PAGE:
Photonic Crystal Research at Argonne National Lab
This past year, Loyola Physics seniors Daniel Bafia and Stephen Londo conducted research with Argonne National Laboratory scientist and Loyola alumnus Dr. Chad Husko. Dr. Husko returned in 2015 from an overseas research position at the University of Sydney, Australia and was motivated to get involved with the Loyola community.
“Dr. Husko contacted us looking to work with our undergraduates in research. Naturally, we greatly appreciated having a physics alumni reaching out to us and we were very excited to have our students have this opportunity,” said Professor Robert Polak, who provided mentorship to the duo at Loyola.
From left to right: Professor Bo Polak, Daniel Bafia, Chad Husko, Stephen Londo.
The team’s research focuses on the optical properties of photonic crystals. Photonic crystals are periodic media that are capable of controlling light at the nanoscale. In the natural world, photonic crystals give color to butterfly wings and beetles through reflectance of light. In terms of human made objects, they enable high-quality and tunable mirrors, amongst others. In broader terms, photonic crystals are the optical analog to semiconductors (such as silicon) that underpin our mastery of electronics.
The team presented their initial results on specific designs of the nanostructured materials in May 2016. The next step is to make the first samples and to test their properties using the nanofabrication facilities at the Center for Nanoscale Materials (CNM) at Argonne. This summer Dan will work on this aspect of the project through the SULI (Science Undergraduate Laboratory Internship) research program under the guidance of Dr. Leo Ocola (CNM) and Dr. Husko. The SULI is a Department of Energy program dedicated to fostering undergraduate research. Stephen will lead the computational design efforts of optical resonators using the CNM Carbon computer cluster through a User proposal (LINK). This fall Stephen will begin graduate school studying chemical physics at Ohio State University and Daniel will pursue graduate studies in physics at the Illinois Institute of Technology.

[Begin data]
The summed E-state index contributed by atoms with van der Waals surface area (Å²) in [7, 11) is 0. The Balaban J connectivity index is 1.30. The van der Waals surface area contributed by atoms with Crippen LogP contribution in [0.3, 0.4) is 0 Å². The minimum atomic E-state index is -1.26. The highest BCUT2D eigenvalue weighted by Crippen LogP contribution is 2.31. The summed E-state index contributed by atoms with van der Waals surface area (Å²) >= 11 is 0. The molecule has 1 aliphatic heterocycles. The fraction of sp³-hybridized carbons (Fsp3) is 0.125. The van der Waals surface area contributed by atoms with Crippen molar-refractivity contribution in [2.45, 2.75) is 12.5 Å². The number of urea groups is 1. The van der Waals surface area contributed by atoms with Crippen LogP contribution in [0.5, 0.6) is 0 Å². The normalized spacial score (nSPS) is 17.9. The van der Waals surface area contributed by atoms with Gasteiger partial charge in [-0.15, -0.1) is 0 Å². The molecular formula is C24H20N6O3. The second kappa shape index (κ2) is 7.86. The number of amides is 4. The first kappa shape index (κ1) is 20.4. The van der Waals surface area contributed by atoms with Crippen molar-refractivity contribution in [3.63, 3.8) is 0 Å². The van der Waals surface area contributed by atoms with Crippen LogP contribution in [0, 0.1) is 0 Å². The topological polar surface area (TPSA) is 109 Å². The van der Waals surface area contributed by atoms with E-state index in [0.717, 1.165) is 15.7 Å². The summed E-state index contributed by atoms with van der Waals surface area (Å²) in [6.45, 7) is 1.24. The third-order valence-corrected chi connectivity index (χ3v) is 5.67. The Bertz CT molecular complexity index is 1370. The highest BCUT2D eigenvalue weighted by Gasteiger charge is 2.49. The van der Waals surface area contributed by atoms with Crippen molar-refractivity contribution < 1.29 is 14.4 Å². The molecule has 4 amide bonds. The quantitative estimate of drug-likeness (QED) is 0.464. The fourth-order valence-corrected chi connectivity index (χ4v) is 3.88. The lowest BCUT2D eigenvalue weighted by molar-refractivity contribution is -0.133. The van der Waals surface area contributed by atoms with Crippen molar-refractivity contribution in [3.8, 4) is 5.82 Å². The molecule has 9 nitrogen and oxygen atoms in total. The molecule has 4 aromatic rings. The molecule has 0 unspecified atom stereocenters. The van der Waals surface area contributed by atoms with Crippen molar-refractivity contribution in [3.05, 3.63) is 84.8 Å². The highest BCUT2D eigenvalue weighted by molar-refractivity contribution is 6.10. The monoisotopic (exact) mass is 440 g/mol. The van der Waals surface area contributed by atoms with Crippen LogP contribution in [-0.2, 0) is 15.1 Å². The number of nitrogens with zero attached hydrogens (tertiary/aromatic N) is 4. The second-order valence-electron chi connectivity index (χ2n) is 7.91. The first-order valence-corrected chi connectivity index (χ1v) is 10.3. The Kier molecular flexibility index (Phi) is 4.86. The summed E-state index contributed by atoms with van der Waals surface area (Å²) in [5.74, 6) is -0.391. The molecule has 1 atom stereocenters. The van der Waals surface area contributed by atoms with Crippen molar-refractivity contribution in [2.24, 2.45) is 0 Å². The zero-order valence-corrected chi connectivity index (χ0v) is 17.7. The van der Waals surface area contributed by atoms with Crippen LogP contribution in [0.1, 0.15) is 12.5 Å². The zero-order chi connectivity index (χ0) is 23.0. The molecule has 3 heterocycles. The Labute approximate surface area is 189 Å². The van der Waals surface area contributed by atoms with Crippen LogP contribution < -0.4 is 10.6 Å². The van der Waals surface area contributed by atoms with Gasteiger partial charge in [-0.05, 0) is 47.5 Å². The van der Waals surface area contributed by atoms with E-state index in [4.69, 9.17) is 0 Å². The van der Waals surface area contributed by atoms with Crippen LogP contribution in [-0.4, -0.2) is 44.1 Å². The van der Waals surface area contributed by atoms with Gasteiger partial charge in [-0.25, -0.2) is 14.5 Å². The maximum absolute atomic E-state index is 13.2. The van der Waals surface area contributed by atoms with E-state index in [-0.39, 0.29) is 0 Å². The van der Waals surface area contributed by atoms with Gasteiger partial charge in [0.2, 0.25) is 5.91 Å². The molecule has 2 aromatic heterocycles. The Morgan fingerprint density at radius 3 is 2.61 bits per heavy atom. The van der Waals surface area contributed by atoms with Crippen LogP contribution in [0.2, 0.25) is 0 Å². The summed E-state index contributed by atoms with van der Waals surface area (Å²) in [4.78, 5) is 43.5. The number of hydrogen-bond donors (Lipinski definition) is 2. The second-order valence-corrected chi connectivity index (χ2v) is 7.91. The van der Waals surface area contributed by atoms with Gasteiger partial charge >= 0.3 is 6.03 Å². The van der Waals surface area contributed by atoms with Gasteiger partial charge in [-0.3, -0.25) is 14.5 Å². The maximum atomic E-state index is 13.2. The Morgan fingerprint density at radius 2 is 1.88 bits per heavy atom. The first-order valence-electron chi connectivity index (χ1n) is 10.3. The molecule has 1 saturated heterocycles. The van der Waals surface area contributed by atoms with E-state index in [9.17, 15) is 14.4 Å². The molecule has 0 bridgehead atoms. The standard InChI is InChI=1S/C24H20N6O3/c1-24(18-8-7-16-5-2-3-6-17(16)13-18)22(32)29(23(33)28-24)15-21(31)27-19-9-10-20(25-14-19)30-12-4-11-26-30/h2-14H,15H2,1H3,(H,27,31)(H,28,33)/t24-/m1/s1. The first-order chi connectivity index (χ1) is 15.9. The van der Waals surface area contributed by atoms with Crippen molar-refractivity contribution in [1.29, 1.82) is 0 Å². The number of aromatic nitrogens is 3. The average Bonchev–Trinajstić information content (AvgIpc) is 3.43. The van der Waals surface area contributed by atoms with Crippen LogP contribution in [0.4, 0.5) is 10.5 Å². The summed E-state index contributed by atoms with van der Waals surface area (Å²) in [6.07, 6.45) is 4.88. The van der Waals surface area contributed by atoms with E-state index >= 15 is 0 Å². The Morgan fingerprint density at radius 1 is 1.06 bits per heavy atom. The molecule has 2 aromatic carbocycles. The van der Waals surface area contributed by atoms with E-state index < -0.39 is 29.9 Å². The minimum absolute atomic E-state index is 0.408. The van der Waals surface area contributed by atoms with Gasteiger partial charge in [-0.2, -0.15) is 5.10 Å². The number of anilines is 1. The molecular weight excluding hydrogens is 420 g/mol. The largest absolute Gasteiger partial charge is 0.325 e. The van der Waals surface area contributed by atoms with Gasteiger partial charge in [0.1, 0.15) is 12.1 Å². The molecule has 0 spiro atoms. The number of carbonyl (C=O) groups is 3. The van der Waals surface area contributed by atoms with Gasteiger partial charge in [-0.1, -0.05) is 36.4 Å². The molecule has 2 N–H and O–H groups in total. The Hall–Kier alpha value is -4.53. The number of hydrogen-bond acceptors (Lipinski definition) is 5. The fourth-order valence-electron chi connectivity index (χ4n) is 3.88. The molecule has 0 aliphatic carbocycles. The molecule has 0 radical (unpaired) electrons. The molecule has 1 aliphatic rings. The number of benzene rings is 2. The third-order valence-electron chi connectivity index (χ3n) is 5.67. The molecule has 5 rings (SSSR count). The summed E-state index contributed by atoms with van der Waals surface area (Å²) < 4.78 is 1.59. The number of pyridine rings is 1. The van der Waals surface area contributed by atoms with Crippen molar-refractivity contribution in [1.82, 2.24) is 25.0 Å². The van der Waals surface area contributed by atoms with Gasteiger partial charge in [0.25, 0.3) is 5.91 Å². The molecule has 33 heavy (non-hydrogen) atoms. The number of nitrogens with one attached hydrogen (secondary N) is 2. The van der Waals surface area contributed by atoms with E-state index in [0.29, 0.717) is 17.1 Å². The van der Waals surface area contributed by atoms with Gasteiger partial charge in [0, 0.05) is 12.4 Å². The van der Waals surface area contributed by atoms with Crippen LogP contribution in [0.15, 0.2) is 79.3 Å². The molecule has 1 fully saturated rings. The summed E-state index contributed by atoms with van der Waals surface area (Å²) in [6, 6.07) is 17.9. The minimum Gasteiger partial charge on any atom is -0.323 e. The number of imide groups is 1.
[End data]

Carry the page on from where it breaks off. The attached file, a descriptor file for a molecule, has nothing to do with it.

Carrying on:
“We’re really excited to have made so much progress throughout the year and looking forward to taking our research to the next level and building the structures themselves, ” said Dr. Husko.